October set for top ten warmest

1 11 2013

5 November 2013 Update – The full month figures are available in our latest blog

Early statistics for October up to the 28th of the month suggest this October is likely to be one of the warmest in records dating back to 1910.

Map showing relative warmth of October temperatures across the UK.

Map showing relative warmth of October temperatures across the UK.

The mean temperature for the UK from the 1st to the 28th is 11.6 °C, which is 2.1 °C above the long-term (1981-2010) average. It’s currently ranked joint fifth warmest in the records, but this could change once the final three days of data have been included.

Mild temperatures were experienced across all parts of the UK – with October currently being in the top ten warmest for England, Wales, Scotland and Northern Ireland. However, it was particularly mild in Wales, with this October currently ranked as the joint warmest on record alongside 2001.

There were no autumn heat waves through October, just a persistence of mild conditions – particularly mild nights – and frost has been rare through the month.

October 2013 is also notable because it was dull and, for most places, relatively wet. Sunshine hours are currently below the long-term average, while rainfall is already above ‘normal’ levels for everywhere apart from Scotland – which is about average.

Below are figures from 1-28 October, and we’ll update on the full-month figures early next week.

Below is a table showing statistics for 1-28 October, and we’ll update with full-month statistics early next week.

Mean temp Sunshine Rainfall
October 1-28 Actual (°C) Diff to Avg Actual (hrs) % of Avg Actual (mm) % of Avg
UK 11.6 2.1 67.3 73 147.6 116
England 12.6 2.2 74.4 72 131.6 143
Wales 12.3 2.4 66.7 72 208.9 123
Scotland 9.7 1.8 52.7 70 157.9 90
N Ireland 11.2 1.8 84.1 96 145.6 122

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8 responses

2 11 2013
quaesoveritas

Actual figure was 11.2c, making it the 9th warmest since 1910.
Why don’t you wait until the final figures are available, instead of speculating about what it might be, before the end of the month?
Is it because you knew the final temperature figure would be lower and therefore not as spectacular?

5 11 2013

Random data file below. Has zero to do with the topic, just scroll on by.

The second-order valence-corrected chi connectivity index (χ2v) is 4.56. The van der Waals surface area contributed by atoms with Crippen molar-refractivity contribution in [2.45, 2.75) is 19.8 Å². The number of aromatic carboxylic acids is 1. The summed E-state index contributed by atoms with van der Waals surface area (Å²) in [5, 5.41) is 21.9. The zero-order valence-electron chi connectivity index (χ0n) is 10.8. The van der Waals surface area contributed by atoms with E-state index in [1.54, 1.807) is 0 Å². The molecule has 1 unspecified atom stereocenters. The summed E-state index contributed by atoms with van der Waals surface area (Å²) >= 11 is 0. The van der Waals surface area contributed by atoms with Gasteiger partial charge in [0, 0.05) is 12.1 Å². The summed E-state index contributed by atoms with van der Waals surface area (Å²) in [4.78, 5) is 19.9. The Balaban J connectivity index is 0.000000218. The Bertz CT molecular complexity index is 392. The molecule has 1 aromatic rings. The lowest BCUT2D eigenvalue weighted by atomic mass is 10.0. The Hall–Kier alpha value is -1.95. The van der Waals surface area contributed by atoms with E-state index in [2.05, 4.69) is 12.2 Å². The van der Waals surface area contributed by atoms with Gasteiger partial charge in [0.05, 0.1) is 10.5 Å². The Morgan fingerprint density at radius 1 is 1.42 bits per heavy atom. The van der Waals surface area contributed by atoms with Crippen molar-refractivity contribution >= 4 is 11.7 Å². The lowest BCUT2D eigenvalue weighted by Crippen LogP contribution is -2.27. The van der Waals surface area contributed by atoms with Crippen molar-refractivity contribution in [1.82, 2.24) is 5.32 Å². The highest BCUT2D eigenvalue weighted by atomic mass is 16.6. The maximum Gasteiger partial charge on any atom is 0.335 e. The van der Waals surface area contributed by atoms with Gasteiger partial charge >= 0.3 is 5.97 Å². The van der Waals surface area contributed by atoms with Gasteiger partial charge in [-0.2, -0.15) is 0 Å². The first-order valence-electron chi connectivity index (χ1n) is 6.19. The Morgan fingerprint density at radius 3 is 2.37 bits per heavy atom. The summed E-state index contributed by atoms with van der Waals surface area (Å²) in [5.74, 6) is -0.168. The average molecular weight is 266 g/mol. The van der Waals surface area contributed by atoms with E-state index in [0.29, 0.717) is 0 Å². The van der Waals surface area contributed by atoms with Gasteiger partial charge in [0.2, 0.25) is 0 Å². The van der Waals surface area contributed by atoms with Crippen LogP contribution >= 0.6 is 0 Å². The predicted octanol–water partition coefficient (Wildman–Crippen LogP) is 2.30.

Met Office Press Office

We routinely issue early stats information because there is a demand for them from the media as soon as the month is over, and the full month figures are not available until a couple of days after the end of the month. We make it clear that the figures are not final and could change following the weather in the reamining days of the month.

The Met Office National Climate Information Centre provide a full summary of the weather each month and season here http://www.metoffice.gov.uk/climate/uk/summaries

Helen

7 11 2013
John Benton

I suspect it was exactly that, that the Met Office knew the final few days would bring down the average. But hey, then there would have been no (slightly alarming) story.

2 11 2013
essiep

i have yet to switch on my central heating this Autumn. It should go some way towards making up for the expensive heating bill of March.

3 11 2013
GT

Reblogged this on FishTweed.

5 11 2013
John Benton

This shows precisely why the Met Office should have waited until the figures for the whole month were available. October was not the 5th warmest it was only an unremarkable 9th warmest since 1910.

If you want to play silly games making early predictions then November 2013 looks like it’s going to be one of the coldest since 1910.

5 11 2013
Met Office Press Office

We routinely issue early stats information because there is a demand for them from the media as soon as the month is over, and the full month figures are not available until a couple of days after the end of the month. We make it clear that the figures are not final and could change following the weather in the reamining days of the month.

The Met Office National Climate Information Centre provides a full summary of the weather each month and season here http://www.metoffice.gov.uk/climate/uk/summaries

The Met Office 30 day forecast is available here http://www.metoffice.gov.uk/public/weather/forecast/

Helen

7 11 2013
John Benton

I think in the interests of accuracy the press (and public) would understand, and be quite willing to wait a few days. After all it’s not life threatening.

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